Notice that I have added aspectjrt and aspectjtools dependencies (version 1.8.2) in the project. Also, I have updated the Spring framework version to be the latest one as of date i.e 4.1.1.RELEASE. You can get this configuration on GitHub.

Spring Bean Configuration with AOP

If you are using Spring Tool Suite, you have the option to create “Spring Bean Configuration File” and chose AOP schema namespace but if you are using some other IDE, you can simply add it to the spring bean configuration file.

<!-- Enable AspectJ style of Spring AOP -->
<aop:aspectj -autoproxy=""></aop:aspectj>
<bean id="viewAspect" class="org.verwandlung.voj.aspect.ViewAspect"></bean>
  1. Declare AOP namespace like xmlns:aop=”http://www.springframework.org/schema/aop”
  2. Add aop:aspectj-autoproxy element to enable Spring AspectJ support with auto proxy at runtime
  3. Configure Aspect classes as other Spring beans

You can see that I have a lot of aspects defined in the spring bean configuration file, it’s time to look into that one by one.

Controller Class

@RequestMapping(value = "/")
public class DefaultController {
    @RequestMapping(value = "/*", method = RequestMethod.GET)
    public ModelAndView indexView(HttpServletRequest request, HttpSession session) {
        ModelAndView view = new ModelAndView("index");
        return view;

Before and After Aspect Example

public class ViewAspect {
    @Before("execution(* org.verwandlung.voj.controller.*.*View(..))")
    public void beforeAspect() {
        System.out.println("This method will be invoked before the aspect.");

    @After("execution(* org.verwandlung.voj.controller.*.*View(..))")
    public void afterAspect() {
        System.out.println("This method will be invoked after the aspect.");

Important points in the above aspect class are:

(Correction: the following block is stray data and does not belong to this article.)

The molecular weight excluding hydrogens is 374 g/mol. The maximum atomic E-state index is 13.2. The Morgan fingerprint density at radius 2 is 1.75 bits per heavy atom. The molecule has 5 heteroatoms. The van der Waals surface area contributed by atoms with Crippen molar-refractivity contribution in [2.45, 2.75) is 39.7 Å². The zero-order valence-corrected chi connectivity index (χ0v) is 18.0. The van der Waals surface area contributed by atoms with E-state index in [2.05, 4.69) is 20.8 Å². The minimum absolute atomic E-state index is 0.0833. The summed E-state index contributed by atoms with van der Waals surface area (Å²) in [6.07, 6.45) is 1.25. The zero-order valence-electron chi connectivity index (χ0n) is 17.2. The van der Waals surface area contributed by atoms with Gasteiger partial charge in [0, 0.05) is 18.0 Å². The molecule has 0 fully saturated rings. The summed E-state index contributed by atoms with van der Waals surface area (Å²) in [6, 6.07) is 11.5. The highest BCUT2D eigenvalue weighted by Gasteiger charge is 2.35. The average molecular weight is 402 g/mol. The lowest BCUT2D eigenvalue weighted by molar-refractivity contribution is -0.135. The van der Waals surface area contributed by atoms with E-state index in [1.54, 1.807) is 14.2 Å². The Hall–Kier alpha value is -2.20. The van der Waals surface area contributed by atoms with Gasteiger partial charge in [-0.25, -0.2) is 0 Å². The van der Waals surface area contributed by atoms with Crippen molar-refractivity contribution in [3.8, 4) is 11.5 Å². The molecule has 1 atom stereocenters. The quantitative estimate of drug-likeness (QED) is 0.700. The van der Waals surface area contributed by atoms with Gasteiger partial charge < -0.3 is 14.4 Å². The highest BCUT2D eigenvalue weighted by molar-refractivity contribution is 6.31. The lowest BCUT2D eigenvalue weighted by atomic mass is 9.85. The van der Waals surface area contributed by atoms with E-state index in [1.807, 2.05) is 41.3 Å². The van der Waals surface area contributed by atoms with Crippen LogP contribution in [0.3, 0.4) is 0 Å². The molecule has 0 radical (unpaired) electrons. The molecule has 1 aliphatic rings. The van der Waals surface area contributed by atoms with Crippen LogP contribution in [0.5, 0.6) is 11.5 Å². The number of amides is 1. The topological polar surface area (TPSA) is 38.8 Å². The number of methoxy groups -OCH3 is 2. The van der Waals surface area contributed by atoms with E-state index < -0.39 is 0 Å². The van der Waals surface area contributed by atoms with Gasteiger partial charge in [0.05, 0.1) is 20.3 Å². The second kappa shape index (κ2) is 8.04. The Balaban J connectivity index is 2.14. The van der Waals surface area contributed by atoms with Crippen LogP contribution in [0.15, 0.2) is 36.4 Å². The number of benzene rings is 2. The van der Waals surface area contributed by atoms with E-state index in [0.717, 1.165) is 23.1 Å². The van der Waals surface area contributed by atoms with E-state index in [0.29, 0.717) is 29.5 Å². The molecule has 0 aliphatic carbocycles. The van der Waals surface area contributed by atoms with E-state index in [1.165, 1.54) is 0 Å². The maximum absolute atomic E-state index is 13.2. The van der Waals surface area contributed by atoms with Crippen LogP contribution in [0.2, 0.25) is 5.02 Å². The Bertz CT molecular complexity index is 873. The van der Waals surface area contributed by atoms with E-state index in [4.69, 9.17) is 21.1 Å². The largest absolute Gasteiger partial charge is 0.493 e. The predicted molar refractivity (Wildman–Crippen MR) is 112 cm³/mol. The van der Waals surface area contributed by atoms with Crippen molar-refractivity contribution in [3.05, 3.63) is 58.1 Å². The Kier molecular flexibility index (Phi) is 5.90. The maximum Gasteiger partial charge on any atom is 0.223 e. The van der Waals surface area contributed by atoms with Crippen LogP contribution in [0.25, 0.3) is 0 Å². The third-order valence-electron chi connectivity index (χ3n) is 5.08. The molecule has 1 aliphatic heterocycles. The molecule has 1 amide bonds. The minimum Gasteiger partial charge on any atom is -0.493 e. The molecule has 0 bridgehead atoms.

• Aspect classes are required to have @Aspect annotation.
  • @Before annotation is used to create Before advice
  • @After annotation is used to create After advice
  • beforeAspect() advice will execute for any Spring Bean method with signature public ModelAndView indexView(any parameters). This is a very important point to remember, if we will create Controller bean the advice will not be applied. Only when we will use ApplicationContext to get the bean, advice will be applied.

We will look for advice in action in a test class after we have looked into all the different types of advice.

Around Aspect Example

As explained earlier, we can use Around aspect to cut the method execution before and after. We can use it to control whether the advised method will execute or not. We can also inspect the returned value and change it. This is the most powerful advice and needs to be applied properly.

public class ViewAspect {
    @Around("execution(* org.verwandlung.voj.controller.*.*View(..))")
    public ModelAndView getUserProfile(ProceedingJoinPoint proceedingJoinPoint) throws Throwable {
        ModelAndView view = null;
        System.out.println("Before invoking getUserProfile() method");
        view = (ModelAndView) proceedingJoinPoint.proceed();
        System.out.println("After invoking getUserProfile() method");
        view.addObject("profile", getUserProfile());
        return view;

Around advice is always required to have ProceedingJoinPoint as an argument and we should use its proceed() method to invoke the target object advised method. If the advised method is returning something, it’s the advice responsibility to return it to the caller program. For void methods, the advice method can return null. Since around advice is cut around the advised method, we can control the input and output of the method as well as its execution behavior.

Passing Parameters to AOP Advice

In Spring AOP it is possible to pass parameters from the intercepted method into the advice.

public class ViewAspect {
    @Around(value = "execution(* org.verwandlung.voj.controller.*.*View(..)) && args(.., session)")
    public ModelAndView getUserProfile(ProceedingJoinPoint proceedingJoinPoint, HttpSession session) throws Throwable {
        ModelAndView view = null;
        view = (ModelAndView) proceedingJoinPoint.proceed();
        User user = (User) session.getAttribute("user");
        view.addObject("profile", user);
        return view;

The advice we just defined will intercept all calls to any Spring bean method defined in the *View method in the controller class. which in turn takes at least a parameter of type HttpSession. The session parameter should be the last parameter (note the args expression).


  • http://www.journaldev.com/2583/spring-aop-example-tutorial-aspect-advice-pointcut-joinpoint-annotations-xml-configuration
  • http://www.mkyong.com/spring3/spring-aop-aspectj-annotation-example/
  • http://www.byteslounge.com/tutorials/spring-aop-pointcut-advice-example